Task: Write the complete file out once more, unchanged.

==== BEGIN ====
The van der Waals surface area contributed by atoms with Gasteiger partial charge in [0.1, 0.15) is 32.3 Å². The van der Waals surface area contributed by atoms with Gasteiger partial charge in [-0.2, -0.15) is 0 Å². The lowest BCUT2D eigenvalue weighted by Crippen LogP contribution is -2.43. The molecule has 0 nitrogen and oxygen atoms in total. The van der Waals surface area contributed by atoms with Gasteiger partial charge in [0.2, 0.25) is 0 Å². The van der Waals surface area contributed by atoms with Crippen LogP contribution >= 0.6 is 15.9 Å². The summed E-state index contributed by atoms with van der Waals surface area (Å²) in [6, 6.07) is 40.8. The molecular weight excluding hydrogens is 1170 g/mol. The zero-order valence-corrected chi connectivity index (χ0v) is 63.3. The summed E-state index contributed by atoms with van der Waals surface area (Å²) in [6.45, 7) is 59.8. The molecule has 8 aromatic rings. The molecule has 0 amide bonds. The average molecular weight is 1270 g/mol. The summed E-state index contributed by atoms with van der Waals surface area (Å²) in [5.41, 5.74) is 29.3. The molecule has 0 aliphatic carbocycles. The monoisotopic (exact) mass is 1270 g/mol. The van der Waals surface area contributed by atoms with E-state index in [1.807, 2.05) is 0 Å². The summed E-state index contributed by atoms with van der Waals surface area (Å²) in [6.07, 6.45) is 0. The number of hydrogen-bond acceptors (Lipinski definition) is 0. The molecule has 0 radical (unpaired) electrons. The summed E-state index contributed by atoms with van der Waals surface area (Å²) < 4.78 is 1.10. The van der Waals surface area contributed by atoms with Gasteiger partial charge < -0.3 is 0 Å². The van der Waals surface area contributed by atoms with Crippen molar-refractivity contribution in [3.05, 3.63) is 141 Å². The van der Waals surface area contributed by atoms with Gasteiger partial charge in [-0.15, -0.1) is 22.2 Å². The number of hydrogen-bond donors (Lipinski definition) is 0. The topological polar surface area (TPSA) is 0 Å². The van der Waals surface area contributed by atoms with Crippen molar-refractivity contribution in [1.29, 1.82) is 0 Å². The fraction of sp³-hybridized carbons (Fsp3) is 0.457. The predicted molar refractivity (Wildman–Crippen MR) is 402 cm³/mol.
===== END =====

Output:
The van der Waals surface area contributed by atoms with Gasteiger partial charge in [0.1, 0.15) is 32.3 Å². The van der Waals surface area contributed by atoms with Gasteiger partial charge in [-0.2, -0.15) is 0 Å². The lowest BCUT2D eigenvalue weighted by Crippen LogP contribution is -2.43. The molecule has 0 nitrogen and oxygen atoms in total. The van der Waals surface area contributed by atoms with Gasteiger partial charge in [0.2, 0.25) is 0 Å². The van der Waals surface area contributed by atoms with Crippen LogP contribution >= 0.6 is 15.9 Å². The summed E-state index contributed by atoms with van der Waals surface area (Å²) in [6, 6.07) is 40.8. The molecular weight excluding hydrogens is 1170 g/mol. The zero-order valence-corrected chi connectivity index (χ0v) is 63.3. The summed E-state index contributed by atoms with van der Waals surface area (Å²) in [6.45, 7) is 59.8. The molecule has 8 aromatic rings. The molecule has 0 amide bonds. The average molecular weight is 1270 g/mol. The summed E-state index contributed by atoms with van der Waals surface area (Å²) in [5.41, 5.74) is 29.3. The molecule has 0 aliphatic carbocycles. The monoisotopic (exact) mass is 1270 g/mol. The van der Waals surface area contributed by atoms with E-state index in [1.807, 2.05) is 0 Å². The summed E-state index contributed by atoms with van der Waals surface area (Å²) in [6.07, 6.45) is 0. The number of hydrogen-bond acceptors (Lipinski definition) is 0. The molecule has 0 radical (unpaired) electrons. The summed E-state index contributed by atoms with van der Waals surface area (Å²) < 4.78 is 1.10. The van der Waals surface area contributed by atoms with Gasteiger partial charge < -0.3 is 0 Å². The van der Waals surface area contributed by atoms with Crippen molar-refractivity contribution in [3.05, 3.63) is 141 Å². The van der Waals surface area contributed by atoms with Gasteiger partial charge in [-0.15, -0.1) is 22.2 Å². The number of hydrogen-bond donors (Lipinski definition) is 0. The topological polar surface area (TPSA) is 0 Å². The van der Waals surface area contributed by atoms with Crippen molar-refractivity contribution in [1.29, 1.82) is 0 Å². The fraction of sp³-hybridized carbons (Fsp3) is 0.457. The predicted molar refractivity (Wildman–Crippen MR) is 402 cm³/mol.